## Happy Birthday to Knuth!

Scott at Shtetl-optimized informs that today is the birthday of Donald E Knuth:

Today is the 70th birthday of Donald E. Knuth: Priest of Programming, Titan of Typesetting, Monarch of MMIX, intellectual heir to Turing and von Neumann, greatest living computer scientist by almost-universal assent … alright, you get the idea.

That being the case, Jeff Shallit proposed to various CS bloggers that we should all band together and present the master with a birthday surprise: one post each about how his work has inspired us.

I am no computer scientist; however, a small detail like that did not stop me from buying all the three volumes of Knuth’s The art of computer programming. So, let it also not stop me from writing a small post about my discovery of Knuth and his work.

Like many researchers of my generation in the Institute at that time, my introduction to Knuth happened via $\LaTeX$; that led me to $\TeX$. Then, I happened to read his interview in Mathematical People. Around the same time, I got to read his book on Mathematical Writing (co-authored with Tracy Larrabee and Paul Roberts) which is basically the class notes of a course that he gave at Stanford. Then, via some discussions on Djikstra’s GoTo Statement considered harmful, I learnt about Knuth’s concept of Literate Programming, which led me back to his work on $\TeX$ and the five volumes of the $\TeX$ code that he published using WEB. I even used CWEB for a while. Finally, a couple of years ago, I also spent a lot of time watching his video lectures of a problem solving course of his, hosted online (and, browsing the net for his speeches and other miscellaneous writing).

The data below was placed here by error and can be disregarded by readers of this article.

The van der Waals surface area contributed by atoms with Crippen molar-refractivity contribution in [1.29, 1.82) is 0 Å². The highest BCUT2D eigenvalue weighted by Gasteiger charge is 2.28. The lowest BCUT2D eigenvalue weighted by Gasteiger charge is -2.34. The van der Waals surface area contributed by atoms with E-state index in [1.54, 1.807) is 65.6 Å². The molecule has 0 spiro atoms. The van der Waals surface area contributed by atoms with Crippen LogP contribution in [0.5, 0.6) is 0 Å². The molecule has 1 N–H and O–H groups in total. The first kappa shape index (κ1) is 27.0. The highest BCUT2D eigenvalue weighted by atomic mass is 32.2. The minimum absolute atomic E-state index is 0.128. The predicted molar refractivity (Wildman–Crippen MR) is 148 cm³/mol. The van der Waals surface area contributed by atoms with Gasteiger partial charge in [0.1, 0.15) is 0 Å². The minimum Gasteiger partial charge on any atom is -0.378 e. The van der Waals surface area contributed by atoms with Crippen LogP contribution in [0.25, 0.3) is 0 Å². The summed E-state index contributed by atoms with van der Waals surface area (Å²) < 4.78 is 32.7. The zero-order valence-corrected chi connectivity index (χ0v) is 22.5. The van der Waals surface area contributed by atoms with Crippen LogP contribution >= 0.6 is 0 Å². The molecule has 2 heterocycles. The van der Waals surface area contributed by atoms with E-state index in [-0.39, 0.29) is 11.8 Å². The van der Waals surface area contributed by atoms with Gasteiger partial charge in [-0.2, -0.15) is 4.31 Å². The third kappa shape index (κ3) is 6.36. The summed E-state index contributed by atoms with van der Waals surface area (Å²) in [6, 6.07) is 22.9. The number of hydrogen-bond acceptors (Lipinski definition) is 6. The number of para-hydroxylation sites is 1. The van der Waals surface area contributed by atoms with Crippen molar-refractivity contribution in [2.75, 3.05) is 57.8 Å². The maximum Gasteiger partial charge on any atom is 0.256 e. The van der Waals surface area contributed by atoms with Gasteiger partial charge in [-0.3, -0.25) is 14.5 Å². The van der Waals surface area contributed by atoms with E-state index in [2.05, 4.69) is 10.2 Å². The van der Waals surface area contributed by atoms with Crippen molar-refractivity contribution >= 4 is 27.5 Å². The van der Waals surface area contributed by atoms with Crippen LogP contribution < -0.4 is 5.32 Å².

Thus, so far, I have been influenced by Knuth at least in a couple of important aspects: technical writing (production of physically elegant documents written in good style) and writing literate code. In that sense, I remain his student forever (and, this probably is also the time to thanks all my seniors, lab mates and friends who not only taught me $\LaTeX$ but also to approach it with an attitude of awe).

For a more nuanced appreciation of Knuth and his work, you might want to follow some of the links in Scott’s post. Have fun!